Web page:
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Letter to the Editor

November 9, 2010

By Sharon Hahs
On November 9, 2010

Letter to the Editor


Dear Editor,


The October 26 issue of the Independent leads with the story "Faculty and Staff vs. Administration" which focuses on the contract negotiations between the University and the UPI. This is, of course, a central event in the life of the University at this moment. I would expect the Independent to pay close attention to these negotiations—and it has.


This article appears to be based on information provided by the UPI chapter president, Dr. Schuepfer. Although I continue to be impressed by the balance and professionalism the Independent brings to this and other issues of importance to students, this particular article contains a number of errors of fact which I feel I have a duty to address. They are listed below.


Quote: " . . . the faculty of Northeastern Illinois University, who haven't had a raise in nearly three years."

"Not getting raises, but increasing the workload for the last three years, . . ."

"At the same time, for the last three years the faculty has received zero percent increase."


Fact: Faculty received a 3% salary increase for 2008-2009. They received no salary increase during 2009-2010 because no new contract was agreed to, and the salary component of the current contract had expired. The workload component remains in effect until a new agreement is reached. Salary increases for the current year, 2010-2011, are a part of the bargaining process. Likewise, since there has been no new contract,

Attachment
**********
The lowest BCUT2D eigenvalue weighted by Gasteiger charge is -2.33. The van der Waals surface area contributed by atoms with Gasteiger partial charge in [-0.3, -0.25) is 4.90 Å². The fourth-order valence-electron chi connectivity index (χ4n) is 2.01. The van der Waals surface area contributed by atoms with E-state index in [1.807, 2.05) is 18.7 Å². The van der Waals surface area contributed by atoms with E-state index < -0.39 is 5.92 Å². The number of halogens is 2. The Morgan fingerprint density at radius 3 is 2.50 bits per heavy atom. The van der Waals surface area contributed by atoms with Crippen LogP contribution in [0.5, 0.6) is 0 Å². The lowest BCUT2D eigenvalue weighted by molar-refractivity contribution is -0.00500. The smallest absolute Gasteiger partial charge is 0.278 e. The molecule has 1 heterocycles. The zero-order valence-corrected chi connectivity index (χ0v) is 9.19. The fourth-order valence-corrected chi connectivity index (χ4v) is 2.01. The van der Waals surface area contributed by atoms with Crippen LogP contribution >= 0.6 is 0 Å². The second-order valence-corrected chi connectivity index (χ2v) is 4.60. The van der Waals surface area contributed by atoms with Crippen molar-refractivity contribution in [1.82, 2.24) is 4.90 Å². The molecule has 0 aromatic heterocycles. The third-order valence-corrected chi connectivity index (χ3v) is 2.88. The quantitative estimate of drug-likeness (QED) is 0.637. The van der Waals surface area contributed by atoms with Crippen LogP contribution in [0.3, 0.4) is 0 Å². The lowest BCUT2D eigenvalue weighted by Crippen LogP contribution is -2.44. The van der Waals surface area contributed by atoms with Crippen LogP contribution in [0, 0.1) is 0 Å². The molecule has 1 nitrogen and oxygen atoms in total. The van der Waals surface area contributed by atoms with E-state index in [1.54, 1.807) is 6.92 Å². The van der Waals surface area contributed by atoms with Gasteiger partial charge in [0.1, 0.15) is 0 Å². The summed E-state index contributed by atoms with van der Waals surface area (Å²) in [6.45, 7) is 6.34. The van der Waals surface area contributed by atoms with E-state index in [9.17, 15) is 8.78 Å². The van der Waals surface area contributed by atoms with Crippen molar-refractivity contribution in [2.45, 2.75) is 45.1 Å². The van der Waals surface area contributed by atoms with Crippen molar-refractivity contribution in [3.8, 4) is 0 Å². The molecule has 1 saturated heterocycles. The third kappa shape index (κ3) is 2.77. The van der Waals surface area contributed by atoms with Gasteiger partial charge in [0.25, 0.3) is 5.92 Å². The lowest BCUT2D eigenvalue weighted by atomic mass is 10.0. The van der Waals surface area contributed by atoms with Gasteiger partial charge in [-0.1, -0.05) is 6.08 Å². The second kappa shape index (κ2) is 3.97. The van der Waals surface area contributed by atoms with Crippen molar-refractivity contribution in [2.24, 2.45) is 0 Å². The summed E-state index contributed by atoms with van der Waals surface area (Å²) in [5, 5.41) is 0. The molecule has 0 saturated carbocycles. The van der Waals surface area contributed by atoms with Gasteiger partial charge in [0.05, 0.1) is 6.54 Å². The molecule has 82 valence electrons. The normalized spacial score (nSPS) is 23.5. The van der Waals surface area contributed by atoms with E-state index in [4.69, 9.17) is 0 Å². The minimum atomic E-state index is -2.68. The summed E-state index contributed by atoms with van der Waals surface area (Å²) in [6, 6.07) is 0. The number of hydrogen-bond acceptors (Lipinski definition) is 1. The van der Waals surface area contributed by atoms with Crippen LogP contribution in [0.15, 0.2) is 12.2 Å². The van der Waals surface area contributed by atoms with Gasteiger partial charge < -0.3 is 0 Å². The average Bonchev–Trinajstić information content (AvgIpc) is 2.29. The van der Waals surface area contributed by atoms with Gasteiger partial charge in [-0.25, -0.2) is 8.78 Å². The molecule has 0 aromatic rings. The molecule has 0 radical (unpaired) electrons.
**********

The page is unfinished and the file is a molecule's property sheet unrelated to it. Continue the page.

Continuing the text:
workload remains under the terms of the current contract. Consequently, workload has not increased "for the last three years." In fact, workload has not changed since 2004.


The persistent assertion in fliers and elsewhere, and implied in this article, is that the administration is opposed to salary increases for people employed at the University. This is not so. In fact, just within the last couple of weeks contract negotiations with two of the four unions scheduled for negotiations this year were completed, each with a provision for a base salary increase. The administration is not opposed to salary increases.


Quote: ". . . newly accepted freshmen of NEIU will have to pay the severe tuition hike."


Fact: I discussed tuition in my President's Pen article in the same issue in the context of the claim in fliers and elsewhere that tuition has increased 40%. I said, "Student tuition has not increased by 40%. New students in the fall of 2010 are paying 6% higher tuition than new students who entered in the fall of 2009. The fall 2009 new students

paid 10% higher than those who entered the fall of 2008. All new students receive four years of guaranteed tuition rates." Although NEIU remains one of the most affordable state universities, I realize that is small comfort to those who struggle to pay for their education. Tuition for fall 2011 has not yet been set. We are working to minimize the increase. The first formal discussion on fall 2011 tuition will be this month. After

presentation to the Board of Trustees for discussion, tuition proposals will be discussed with the SGA. This will be followed by approval in February by the Board.